Student safety is our priority and due to the impacts of COVID-19, our intensives and semester-long ICPUs will be delivered in an online format, primarily through Zoom video conferencing.
As with face-to-face, you will still work collaboratively in interdisciplinary groups to solve a complex problem set by an industry partner. The partner will virtually engage and provide guidance throughout the project.
For Semester 1 and 2, some optional face-to-face learning options will be available. For students unable to attend face-to-face sessions, remote learning options will be provided as an alternative.
The following projects are 3000 level units. If you’re studying in a Bachelor of Advanced Studies, see information on our 4000 level projects.
Because industry and community projects are run in collaboration with partners outside of the University, project partners and topics are subject to change prior to the start of teaching.
If you have any questions about the projects, you can email firstname.lastname@example.org
Places in each project are limited so we encourage you to register early to avoid missing out.
You will only see projects that are available for your enrolled shell unit and still have places available. If you can’t see a project when you register, you will need to select a different project. Project availability is subject to change.
February intensives take place over 4 weeks from the 25 January to the 19 February 2021.
For intensive projects, students are expected to attend class Monday to Friday for the full day (exact timing to be determined by your project supervisor).
Find out how to enrol in an ICPU.
The demand for high quality fresh produce in Southeast Asia is increasing significantly. In light of the heightened focus on health and the growing upper-middle class segments that tend to purchase healthier, premium products. Coles is looking to scale its fresh produce sales into Southeast Asia to complement its sizeable meat portfolio. Students will research and provide recommendations on how Coles can scale its fresh produce sales into Southeast Asia, by exploring strategic initiatives, such as which stock keeping units or channels Coles should prioritise, what marketing activations Coles should undertake, how can Coles mitigate risk and strengthen brand confidence for its exported products and any technology investment that is appropriate.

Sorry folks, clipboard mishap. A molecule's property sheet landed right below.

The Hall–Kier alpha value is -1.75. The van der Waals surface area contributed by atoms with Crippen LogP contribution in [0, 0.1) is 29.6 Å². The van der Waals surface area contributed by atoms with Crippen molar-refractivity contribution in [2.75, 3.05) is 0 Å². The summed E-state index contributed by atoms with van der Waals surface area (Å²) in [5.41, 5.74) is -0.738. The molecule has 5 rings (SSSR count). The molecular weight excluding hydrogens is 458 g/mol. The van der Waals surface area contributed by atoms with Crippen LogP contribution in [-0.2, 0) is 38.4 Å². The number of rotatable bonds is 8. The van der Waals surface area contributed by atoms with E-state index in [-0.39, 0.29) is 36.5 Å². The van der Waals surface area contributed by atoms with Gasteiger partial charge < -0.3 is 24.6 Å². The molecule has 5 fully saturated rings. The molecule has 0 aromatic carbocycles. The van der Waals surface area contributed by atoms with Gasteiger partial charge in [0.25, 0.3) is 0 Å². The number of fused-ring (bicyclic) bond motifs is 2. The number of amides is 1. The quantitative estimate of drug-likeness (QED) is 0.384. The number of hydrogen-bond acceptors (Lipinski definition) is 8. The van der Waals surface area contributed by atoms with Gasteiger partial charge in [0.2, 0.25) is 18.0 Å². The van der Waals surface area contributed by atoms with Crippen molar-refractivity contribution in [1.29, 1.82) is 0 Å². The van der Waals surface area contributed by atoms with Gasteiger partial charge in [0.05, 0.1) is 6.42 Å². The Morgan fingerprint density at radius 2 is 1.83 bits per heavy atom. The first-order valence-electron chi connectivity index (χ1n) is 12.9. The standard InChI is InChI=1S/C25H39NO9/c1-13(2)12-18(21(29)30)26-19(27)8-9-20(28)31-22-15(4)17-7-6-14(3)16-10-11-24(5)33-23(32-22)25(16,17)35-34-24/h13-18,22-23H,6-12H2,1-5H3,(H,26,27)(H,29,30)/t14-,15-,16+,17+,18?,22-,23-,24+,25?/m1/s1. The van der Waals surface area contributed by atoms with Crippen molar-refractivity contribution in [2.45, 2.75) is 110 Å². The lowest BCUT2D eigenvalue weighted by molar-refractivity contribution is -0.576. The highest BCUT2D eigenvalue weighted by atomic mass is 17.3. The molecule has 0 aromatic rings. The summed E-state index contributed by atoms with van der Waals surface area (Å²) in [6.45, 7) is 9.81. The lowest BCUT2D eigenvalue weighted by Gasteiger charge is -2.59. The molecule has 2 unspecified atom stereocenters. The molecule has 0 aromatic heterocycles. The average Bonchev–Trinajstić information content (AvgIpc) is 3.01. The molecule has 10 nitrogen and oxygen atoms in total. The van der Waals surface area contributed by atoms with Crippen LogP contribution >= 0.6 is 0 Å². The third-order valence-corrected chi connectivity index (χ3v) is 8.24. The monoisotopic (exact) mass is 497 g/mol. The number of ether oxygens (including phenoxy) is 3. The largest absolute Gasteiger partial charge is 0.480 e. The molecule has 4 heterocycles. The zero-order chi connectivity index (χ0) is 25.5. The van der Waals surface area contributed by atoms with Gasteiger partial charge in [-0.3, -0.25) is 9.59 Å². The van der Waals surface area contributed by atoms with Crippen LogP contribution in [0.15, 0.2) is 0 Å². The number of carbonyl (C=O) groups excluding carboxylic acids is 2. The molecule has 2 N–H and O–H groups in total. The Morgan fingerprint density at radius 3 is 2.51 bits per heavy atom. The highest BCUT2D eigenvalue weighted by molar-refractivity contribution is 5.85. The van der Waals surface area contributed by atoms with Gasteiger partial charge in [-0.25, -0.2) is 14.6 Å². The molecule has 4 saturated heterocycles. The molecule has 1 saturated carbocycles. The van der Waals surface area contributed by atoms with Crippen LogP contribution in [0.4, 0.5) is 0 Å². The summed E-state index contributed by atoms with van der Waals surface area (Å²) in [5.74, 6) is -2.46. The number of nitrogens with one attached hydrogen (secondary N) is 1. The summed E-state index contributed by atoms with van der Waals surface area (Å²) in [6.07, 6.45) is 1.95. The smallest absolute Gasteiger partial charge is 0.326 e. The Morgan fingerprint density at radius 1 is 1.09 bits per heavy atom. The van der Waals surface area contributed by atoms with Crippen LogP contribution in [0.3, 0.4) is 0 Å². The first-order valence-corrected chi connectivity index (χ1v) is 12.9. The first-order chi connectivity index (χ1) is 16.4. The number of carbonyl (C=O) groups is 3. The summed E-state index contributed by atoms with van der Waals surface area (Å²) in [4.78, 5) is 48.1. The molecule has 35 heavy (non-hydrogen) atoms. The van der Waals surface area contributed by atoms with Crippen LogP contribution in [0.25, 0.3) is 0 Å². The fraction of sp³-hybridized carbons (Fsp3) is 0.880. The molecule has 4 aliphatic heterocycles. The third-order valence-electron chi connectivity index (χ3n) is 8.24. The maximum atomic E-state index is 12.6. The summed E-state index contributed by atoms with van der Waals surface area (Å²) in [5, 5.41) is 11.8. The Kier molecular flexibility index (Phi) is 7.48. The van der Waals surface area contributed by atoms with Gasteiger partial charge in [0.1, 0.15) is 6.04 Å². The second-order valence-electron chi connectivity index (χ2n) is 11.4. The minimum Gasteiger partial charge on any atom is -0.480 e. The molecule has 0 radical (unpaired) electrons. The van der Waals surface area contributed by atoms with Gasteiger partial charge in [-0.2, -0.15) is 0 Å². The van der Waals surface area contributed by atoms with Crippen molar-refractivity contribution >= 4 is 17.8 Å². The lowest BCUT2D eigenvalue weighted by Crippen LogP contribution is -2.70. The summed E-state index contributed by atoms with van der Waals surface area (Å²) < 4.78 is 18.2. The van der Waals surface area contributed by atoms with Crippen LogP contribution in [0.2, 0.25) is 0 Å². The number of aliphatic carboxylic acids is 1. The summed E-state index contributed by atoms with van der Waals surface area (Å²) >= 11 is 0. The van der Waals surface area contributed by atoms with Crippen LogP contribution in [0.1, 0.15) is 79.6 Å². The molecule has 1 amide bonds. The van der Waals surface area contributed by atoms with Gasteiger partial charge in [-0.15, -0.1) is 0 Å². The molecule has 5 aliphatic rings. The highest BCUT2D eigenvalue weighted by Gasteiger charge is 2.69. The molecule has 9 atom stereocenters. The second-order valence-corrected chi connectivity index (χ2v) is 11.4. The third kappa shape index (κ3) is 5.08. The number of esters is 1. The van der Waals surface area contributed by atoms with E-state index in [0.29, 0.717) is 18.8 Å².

Humans have never been more connected: to each other, to our technology and to our beliefs and passions. We can feel as close with someone on the other side of the world, as someone on the other side of town. At the same time, the current pandemic has fractured our global world system, as we knew it and created a stronger focus on local and domestic needs. As we now shift away from recovery efforts to focus on renewal, it is time to consider what the pandemic has taught us. What are the impacts of de-globalisation? Where do we expect to see increasing localisation in Australia? What technology opportunities and changes in human behaviour can be harnessed to thrive in a new localised world? What do we need to be doing locally, to reconnect globally? In this project, students will identify the considerations that governments, industries and businesses will need to navigate in line with emerging needs and demands over the next few years to succeed in a de-globalised world.
You are young, fit and in the prime of your life. One day at sports practice, you are doing a drill you have done a thousand times before. This time though, you slip and fall. This is what happened to Mark, a rugby league player seven years ago. In an instant, Mark’s life was changed forever; he was paralysed from the neck down. TAD changes the lives of people just like Mark living with a disability by providing personalised technology, equipment and services. TAD has over 100 volunteers who dedicate their time, skills and energy to produce life-changing solutions. New technologies such as microcontrollers, 3D printing and the internet are rapidly transforming solutions for people living with disabilities. TAD is working towards being a provider of innovative technology-based solutions; however, the majority of their volunteer workforce are inexperienced in this area. In this project, you will explore what new and emerging technologies will have the greatest impact on people living with a disability and explore how the changing nature of the volunteering industry can help to produce these solutions with a focus on regional NSW and VIC.
Information on July intensives will be made available in April 2021.
July intensives take place over 4 weeks from the 28 June to 23 July 2021.
Semester 1 projects will be delivered online and will take place over the course of the semester, commencing 1 March 2021. Students are expected to attend scheduled class times for 3 hours per week. For students in Sydney, some face-to-face learning options will be available.
Find out how to enrol in an ICPU.
Technology is rapidly growing and transforming on a daily basis and organisations have been forced to be more dynamic, agile, and adaptable to survive in this changing environment. Much of this survival is hinged upon employing a versatile workforce with the necessary skills and experience required to address this technological revolution. However, industry is struggling to find talent with these required digital skills. How might this skills shortage be addressed and who is responsible for closing the digital skills gap? In this project, you will investigate the future of education and look to formulate creative and innovative ways that businesses, schools, universities, and governments can tackle industry skills shortages. You are encouraged to find tangible solutions that address the future of education so that human talent aligns with technological advancement.